With the Orion, a spacecraft like none other in its design and capability, the goal of humans again walking on the Moon is one giant leap closer.
Lockheed Martin Corporation has finished building the capsule for NASA's Orion spacecraft – the spacecraft for the Artemis 1 mission to the Moon – which now sits atop the recently constructed Orion service module.
While the first mission will be uncrewed, it will pave the way for future missions where NASA astronauts revisit the lunar surface.
“Orion is a new class of spaceship, uniquely designed for long-duration deep space flight, that will return astronauts to the Moon and eventually take the first humans to Mars, and bring them all back safely,” says Lisa Callahan, vice president and general manager of Commercial Civil Space at Lockheed Martin. “Orion will accelerate scientific discovery of our solar system and will be the cornerstone of the defining space achievement of this era.”
Learn more about spacecraft technology and assembly
Technicians and engineers from Lockheed Martin, NASA, and supporting contractors meticulously assembled the capsule into its finished state. The work included installing the capsule's avionic computers, harnesses, propulsion system and its 12 engines, 11 parachutes, its large 16-foot-diameter heat shield, forward bay cover, and numerous other systems and components.
Image courtesy: Lockheed Martin Corporation
“Throughout assembly, the team tested and validated the many systems a hundred different ways to ensure they will operate as designed in the harshness of deep space,” says Mike Hawes, Orion program manager for Lockheed Martin. “The Artemis 1 flight will test the design and workmanship of the capsule and its service module during the three-week mission out around the Moon and back. We're excited for this mission as it paves the way for the first crewed mission in 2022, Artemis 2.”
The crew module and service module were stacked together earlier in the week in the Final Assembly and System Testing (FAST) cell where they are now being fully integrated, including connecting the physical retention bolts and the umbilical lines between the two modules. The FAST cell is also where the Apollo spacecraft were integrated.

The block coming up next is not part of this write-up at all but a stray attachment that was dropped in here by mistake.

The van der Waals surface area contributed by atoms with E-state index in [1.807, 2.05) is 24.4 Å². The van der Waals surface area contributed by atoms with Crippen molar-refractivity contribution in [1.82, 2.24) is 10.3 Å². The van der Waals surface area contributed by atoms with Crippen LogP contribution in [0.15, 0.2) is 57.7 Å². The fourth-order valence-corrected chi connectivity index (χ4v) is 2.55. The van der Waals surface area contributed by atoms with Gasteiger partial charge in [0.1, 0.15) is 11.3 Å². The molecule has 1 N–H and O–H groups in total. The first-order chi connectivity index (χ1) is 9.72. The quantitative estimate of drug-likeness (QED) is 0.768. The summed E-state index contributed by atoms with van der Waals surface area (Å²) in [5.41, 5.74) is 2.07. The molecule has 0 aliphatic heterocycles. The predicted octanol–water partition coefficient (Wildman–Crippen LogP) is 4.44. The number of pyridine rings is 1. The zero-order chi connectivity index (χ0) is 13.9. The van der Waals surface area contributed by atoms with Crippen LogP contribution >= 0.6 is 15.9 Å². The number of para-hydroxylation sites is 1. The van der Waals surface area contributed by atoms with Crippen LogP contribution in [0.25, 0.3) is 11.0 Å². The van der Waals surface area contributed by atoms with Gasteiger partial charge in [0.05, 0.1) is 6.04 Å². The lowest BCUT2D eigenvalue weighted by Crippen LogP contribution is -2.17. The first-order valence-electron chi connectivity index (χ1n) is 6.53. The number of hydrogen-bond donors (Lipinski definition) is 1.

The combined stack will then be powered up and undergo a series of integrated systems tests. In September, the combined stack will be shipped to NASA's Plum Brook Station in Ohio, where it will go through environmental testing in a large thermal vacuum chamber as well as testing for electromagnetic interference and compatibility.
Once Orion returns to Kennedy at the end of the year, the spacecraft will go through final preparations before Lockheed Martin delivers it to ground systems for launch processing in early 2020.
Bookmark http://www.sae.org/news to keep pace with the latest aerospace technology news and information.
Subscribe to SAE MOBILUS for access to more than 200,000 resources, including aerospace standards, technical papers, eBooks, magazines, and video.
William Kucinski is content editor at SAE International, Aerospace Products Group in Warrendale, Pa. Previously, he worked as a writer at the NASA Safety Center in Cleveland, Ohio and was responsible for writing the agency’s System Failure Case Studies. His interests include literally anything that has to do with space, past and present military aircraft, and propulsion technology.
Contact him regarding any article or collaboration ideas by e-mail at firstname.lastname@example.org.